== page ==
cDNA was synthesized from 1 μg of total RNA using the Superscript II first-strand synthesis system for polymerase chain reaction (PCR) (Invitrogen, Carlsbad, CA) at 42°C for 60 minutes in the presence of random hexamers. One tenth was used for quantitative PCR amplification using the Light Cycler apparatus (Roche Diagnostics Corporation, Meylan, France). The following program was used: a denaturation step at 95°C for 8 minutes was followed by 45 cycles of PCR (denaturation at 95°C for 15 seconds; annealing at 65°C for 8 seconds; elongation at 72°C for 18 seconds). Sense and reverse primers, respectively, were as follows: GAPDH, 5′-GGTCGGAGTCAACGGATTTGGTCG and 5′-CAAAGTTGTCATGGATGACC; β-actin, 5′-TGGGCATGGGTCA- GAAGGAT and 5′-TCCATCACGATGCCAGTGGT; CYP2B6, 5′-GGCCATACGGGAGGCCCTTG and 5′-AGGGCCCCTTGGATTTCCG; CYP3A4, 5′-CACAAACCGGAGGCCTTTTG-3′ and 5′-ATCCATGCTGTAGGCCCCAA-3′; CYP2C9, 5′-TCCTATCATTGATT- ACTTCCCG-3′ and 5′-AACTGCAGTGTTTTCCAAGC-3′; CAR, 5′-CCGTGTGGGGTTCCAGGTAG and 5′-CAGCCAGCAGGCCTAGCAAC; GSTA1 (NM_145740), 5′-CTGCCCGTATGTCCACCTGA and 5′-GGGCTGCCAGGCTGTAGAAA; GSTA2 (NM_000846), 5′-TTCGGTTGTCCAGCCACAAA and 5′-TGCACCAGCTTCATCCCATC; SLC21A6 (NM_006446), 5′-TCAATGGGAACCAGTCTGTGGA and 5′-TGTGAGGTGCCTCCAAGTGC. UGT1A1 primers were from the human cDNA sequence M57899 according to Basten et al.34: 5′-GGTGACTGTCCAGGACCTATTGA and 5′-TAGTGGATTTTGGTGAAGGCAGTT.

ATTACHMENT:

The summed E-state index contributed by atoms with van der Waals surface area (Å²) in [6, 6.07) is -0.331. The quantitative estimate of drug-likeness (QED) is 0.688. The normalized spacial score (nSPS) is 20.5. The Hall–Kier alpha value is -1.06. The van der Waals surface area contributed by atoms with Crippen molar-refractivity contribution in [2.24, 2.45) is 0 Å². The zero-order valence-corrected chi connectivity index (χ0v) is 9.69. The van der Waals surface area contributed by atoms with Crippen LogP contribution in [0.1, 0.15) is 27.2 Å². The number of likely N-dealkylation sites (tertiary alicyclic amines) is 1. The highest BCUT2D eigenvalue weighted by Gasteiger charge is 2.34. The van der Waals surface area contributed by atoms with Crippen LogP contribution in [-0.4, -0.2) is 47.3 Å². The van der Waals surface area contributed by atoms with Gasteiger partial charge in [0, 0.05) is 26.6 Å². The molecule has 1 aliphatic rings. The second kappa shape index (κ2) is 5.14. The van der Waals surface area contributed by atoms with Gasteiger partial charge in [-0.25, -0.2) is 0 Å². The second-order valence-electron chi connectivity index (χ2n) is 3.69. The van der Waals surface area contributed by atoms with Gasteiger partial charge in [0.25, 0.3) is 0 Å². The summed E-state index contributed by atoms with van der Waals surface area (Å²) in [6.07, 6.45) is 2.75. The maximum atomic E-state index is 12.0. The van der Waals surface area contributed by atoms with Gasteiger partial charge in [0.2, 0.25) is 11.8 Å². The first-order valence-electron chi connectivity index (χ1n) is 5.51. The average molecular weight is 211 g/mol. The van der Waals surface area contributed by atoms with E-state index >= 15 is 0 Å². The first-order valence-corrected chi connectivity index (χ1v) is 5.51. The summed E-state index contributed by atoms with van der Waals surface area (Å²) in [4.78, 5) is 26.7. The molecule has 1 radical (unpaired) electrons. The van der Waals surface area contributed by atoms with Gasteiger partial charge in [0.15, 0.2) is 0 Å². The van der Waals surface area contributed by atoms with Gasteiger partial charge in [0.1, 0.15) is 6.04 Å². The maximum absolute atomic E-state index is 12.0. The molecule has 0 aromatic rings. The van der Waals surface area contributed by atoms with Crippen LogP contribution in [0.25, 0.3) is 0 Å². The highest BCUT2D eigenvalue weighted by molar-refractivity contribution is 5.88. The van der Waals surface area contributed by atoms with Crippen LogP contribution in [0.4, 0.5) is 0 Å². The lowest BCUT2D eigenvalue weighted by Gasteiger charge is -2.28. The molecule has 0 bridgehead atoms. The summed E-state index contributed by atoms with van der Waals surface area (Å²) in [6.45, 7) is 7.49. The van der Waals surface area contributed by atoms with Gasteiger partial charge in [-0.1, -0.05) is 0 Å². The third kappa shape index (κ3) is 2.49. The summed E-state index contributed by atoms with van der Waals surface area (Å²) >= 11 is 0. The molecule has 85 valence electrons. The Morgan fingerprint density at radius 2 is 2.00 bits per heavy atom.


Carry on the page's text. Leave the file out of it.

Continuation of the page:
Extraction of Nuclear Proteins and Western Blot Analysis.